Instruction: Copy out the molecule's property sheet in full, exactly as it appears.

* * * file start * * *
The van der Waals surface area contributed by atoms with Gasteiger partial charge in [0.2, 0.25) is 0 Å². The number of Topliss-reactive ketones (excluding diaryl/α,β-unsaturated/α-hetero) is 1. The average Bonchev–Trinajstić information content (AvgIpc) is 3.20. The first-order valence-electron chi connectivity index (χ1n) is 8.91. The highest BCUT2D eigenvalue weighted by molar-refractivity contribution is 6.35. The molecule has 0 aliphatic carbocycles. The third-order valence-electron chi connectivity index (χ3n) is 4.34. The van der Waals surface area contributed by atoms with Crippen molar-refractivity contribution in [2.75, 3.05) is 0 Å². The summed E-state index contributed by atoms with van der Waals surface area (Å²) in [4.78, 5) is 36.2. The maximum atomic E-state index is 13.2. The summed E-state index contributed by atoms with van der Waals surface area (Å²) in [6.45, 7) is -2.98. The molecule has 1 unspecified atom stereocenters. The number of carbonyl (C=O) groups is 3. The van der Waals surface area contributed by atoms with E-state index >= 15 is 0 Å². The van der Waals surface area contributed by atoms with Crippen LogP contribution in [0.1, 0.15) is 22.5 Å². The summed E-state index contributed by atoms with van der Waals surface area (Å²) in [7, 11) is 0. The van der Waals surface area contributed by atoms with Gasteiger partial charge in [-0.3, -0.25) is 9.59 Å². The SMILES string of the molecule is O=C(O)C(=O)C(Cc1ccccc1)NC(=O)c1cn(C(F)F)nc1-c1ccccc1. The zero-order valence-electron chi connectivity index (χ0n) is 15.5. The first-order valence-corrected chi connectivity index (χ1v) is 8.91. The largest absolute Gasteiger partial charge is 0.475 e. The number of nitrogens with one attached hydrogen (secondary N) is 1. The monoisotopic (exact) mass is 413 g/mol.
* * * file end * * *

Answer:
The van der Waals surface area contributed by atoms with Gasteiger partial charge in [0.2, 0.25) is 0 Å². The number of Topliss-reactive ketones (excluding diaryl/α,β-unsaturated/α-hetero) is 1. The average Bonchev–Trinajstić information content (AvgIpc) is 3.20. The first-order valence-electron chi connectivity index (χ1n) is 8.91. The highest BCUT2D eigenvalue weighted by molar-refractivity contribution is 6.35. The molecule has 0 aliphatic carbocycles. The third-order valence-electron chi connectivity index (χ3n) is 4.34. The van der Waals surface area contributed by atoms with Crippen molar-refractivity contribution in [2.75, 3.05) is 0 Å². The summed E-state index contributed by atoms with van der Waals surface area (Å²) in [4.78, 5) is 36.2. The maximum atomic E-state index is 13.2. The summed E-state index contributed by atoms with van der Waals surface area (Å²) in [6.45, 7) is -2.98. The molecule has 1 unspecified atom stereocenters. The number of carbonyl (C=O) groups is 3. The van der Waals surface area contributed by atoms with E-state index >= 15 is 0 Å². The van der Waals surface area contributed by atoms with Crippen LogP contribution in [0.1, 0.15) is 22.5 Å². The summed E-state index contributed by atoms with van der Waals surface area (Å²) in [7, 11) is 0. The van der Waals surface area contributed by atoms with Gasteiger partial charge in [-0.3, -0.25) is 9.59 Å². The SMILES string of the molecule is O=C(O)C(=O)C(Cc1ccccc1)NC(=O)c1cn(C(F)F)nc1-c1ccccc1. The zero-order valence-electron chi connectivity index (χ0n) is 15.5. The first-order valence-corrected chi connectivity index (χ1v) is 8.91. The largest absolute Gasteiger partial charge is 0.475 e. The number of nitrogens with one attached hydrogen (secondary N) is 1. The monoisotopic (exact) mass is 413 g/mol.